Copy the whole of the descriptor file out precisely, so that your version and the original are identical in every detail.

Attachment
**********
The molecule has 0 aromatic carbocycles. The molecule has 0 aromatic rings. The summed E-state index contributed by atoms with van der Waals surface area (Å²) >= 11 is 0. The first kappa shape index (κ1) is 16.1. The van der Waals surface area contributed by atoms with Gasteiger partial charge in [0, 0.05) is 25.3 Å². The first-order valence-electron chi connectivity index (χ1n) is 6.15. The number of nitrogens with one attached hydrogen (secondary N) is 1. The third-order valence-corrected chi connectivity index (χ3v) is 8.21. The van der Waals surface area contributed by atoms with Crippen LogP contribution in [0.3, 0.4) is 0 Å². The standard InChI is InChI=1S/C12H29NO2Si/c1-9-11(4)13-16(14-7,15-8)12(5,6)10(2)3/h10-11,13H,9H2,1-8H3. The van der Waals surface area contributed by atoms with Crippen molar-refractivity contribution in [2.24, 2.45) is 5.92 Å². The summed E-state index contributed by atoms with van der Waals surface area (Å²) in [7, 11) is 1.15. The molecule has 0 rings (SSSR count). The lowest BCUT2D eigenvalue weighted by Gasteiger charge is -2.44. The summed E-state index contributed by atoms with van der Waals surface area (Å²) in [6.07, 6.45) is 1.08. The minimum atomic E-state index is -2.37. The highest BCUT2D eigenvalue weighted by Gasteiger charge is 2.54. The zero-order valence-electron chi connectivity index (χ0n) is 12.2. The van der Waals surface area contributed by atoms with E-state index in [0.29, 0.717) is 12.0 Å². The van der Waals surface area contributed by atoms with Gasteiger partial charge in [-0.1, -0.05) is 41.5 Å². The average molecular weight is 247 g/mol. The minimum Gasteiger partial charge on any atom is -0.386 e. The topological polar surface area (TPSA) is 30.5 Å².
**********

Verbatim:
The molecule has 0 aromatic carbocycles. The molecule has 0 aromatic rings. The summed E-state index contributed by atoms with van der Waals surface area (Å²) >= 11 is 0. The first kappa shape index (κ1) is 16.1. The van der Waals surface area contributed by atoms with Gasteiger partial charge in [0, 0.05) is 25.3 Å². The first-order valence-electron chi connectivity index (χ1n) is 6.15. The number of nitrogens with one attached hydrogen (secondary N) is 1. The third-order valence-corrected chi connectivity index (χ3v) is 8.21. The van der Waals surface area contributed by atoms with Crippen LogP contribution in [0.3, 0.4) is 0 Å². The standard InChI is InChI=1S/C12H29NO2Si/c1-9-11(4)13-16(14-7,15-8)12(5,6)10(2)3/h10-11,13H,9H2,1-8H3. The van der Waals surface area contributed by atoms with Crippen molar-refractivity contribution in [2.24, 2.45) is 5.92 Å². The summed E-state index contributed by atoms with van der Waals surface area (Å²) in [7, 11) is 1.15. The molecule has 0 rings (SSSR count). The lowest BCUT2D eigenvalue weighted by Gasteiger charge is -2.44. The summed E-state index contributed by atoms with van der Waals surface area (Å²) in [6.07, 6.45) is 1.08. The minimum atomic E-state index is -2.37. The highest BCUT2D eigenvalue weighted by Gasteiger charge is 2.54. The zero-order valence-electron chi connectivity index (χ0n) is 12.2. The van der Waals surface area contributed by atoms with E-state index in [0.29, 0.717) is 12.0 Å². The van der Waals surface area contributed by atoms with Gasteiger partial charge in [-0.1, -0.05) is 41.5 Å². The average molecular weight is 247 g/mol. The minimum Gasteiger partial charge on any atom is -0.386 e. The topological polar surface area (TPSA) is 30.5 Å².